Kathleen Margenau is identified in the Massachusetts Medical Devices Journal as the plaintiff in the action against DePuy. The lawsuit claims that the plaintiff received a DePuy ASR acetabular cup in March of 2008 and began experiencing "extreme weakness in her hip and quadriceps" following surgery, according to court documents.
A little more than a year later the plaintiff required hip revision surgery where doctors, following removal of the DePuy hip implant, found that the device had "catastrophically failed." Following the implantation of a competing hip replacement, Margenau was able to return to her active lifestyle.
"During this time, defendant DePuy was aware of a high rate of failures of its ASR cups, but did not provide this information to [Margenau's surgeon]," the lawsuit alleged. "As a result of defendant DePuy failing to provide this crucial information to plaintiff's orthopedic surgeon, [he] had little reason to suspect that the source of plaintiff's ongoing pain and weakness was the result of the failure of the ASR cup."
The device manufacturer formally phased out the DePuy hip implant earlier this spring after analyzing data from the medical device registry in Australia, which suggested a "higher-than-expected" failure rate than with traditional hip replacements, adding that patients with small body builds or those with weak bones were especially prone to such failures.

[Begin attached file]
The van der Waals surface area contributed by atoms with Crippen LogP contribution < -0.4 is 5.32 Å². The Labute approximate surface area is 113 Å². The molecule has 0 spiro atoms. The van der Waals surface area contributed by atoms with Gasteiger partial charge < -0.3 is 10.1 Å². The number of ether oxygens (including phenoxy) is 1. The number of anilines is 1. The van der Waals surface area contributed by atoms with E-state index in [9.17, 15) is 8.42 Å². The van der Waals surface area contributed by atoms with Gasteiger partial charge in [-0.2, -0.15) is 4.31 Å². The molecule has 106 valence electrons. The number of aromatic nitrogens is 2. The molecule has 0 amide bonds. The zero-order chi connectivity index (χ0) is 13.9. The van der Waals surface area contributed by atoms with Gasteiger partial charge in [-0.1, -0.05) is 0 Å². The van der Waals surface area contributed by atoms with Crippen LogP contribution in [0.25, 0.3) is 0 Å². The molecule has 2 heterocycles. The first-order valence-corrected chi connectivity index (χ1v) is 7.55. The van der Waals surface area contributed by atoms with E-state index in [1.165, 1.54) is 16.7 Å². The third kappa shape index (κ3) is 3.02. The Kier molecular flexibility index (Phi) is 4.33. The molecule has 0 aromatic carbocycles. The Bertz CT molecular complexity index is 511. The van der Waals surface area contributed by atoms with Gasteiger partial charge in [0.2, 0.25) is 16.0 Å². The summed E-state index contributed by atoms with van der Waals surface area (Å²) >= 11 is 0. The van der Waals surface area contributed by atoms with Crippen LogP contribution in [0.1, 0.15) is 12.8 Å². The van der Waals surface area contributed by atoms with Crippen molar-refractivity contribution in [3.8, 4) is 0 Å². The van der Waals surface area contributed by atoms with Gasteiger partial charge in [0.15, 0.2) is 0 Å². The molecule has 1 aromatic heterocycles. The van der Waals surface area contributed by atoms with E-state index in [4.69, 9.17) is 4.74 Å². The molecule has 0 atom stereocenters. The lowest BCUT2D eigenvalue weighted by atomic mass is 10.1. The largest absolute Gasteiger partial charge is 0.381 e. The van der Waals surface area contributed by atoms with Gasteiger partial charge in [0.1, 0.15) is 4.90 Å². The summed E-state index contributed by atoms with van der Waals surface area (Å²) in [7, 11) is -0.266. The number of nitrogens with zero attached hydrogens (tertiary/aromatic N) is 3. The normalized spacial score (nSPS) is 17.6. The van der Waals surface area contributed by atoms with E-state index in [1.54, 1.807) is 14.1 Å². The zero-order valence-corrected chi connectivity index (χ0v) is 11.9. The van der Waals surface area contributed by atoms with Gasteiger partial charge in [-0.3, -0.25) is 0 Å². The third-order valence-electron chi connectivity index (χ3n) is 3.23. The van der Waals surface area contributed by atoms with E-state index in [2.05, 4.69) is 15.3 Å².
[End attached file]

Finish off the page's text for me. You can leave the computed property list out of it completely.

Traditional hip replacements are expected to last upwards of 15 years.
The DePuy hip replacement that is the center of controversy received US Food and Drug Administration (FDA) approval in 2005, and began to fail soon after. Since 2008, the New York Times reported that the FDA received upwards of 300 complaints regarding the DePuy ASR Cup, and the manufacturer was criticized for reacting too slowly in its eventual decision to remove the device from the US market.
Critics of the DePuy implants claim that the device was prone to a poor design, a suspicion fostered by comments from the co-designer of the product. The New York Times quoted Los Angeles-based orthopedic specialist Dr. Thomas Schmalzried as saying in February—just before the device was pulled—that he and DePuy officials had come to the realization during the last two years that implanting the ASR cup properly was a greater challenge than that required with competing devices.
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While DePuy had issued a brochure to doctors in early 2009 with regard to proper ASR cup positioning, there were no specific concerns about the DePuy ASR outlined until the March, 2010 communiqué, when DePuy emphasized the need to properly position the device. The New York Times reported that several orthopedic specialists have said that the design of the DePuy ASR, which is shallower than competing devices, lay at the heart of alleged design problems. The lawsuit was filed in the United States Federal District Court for Middle District of Florida, Ft. Myers Division.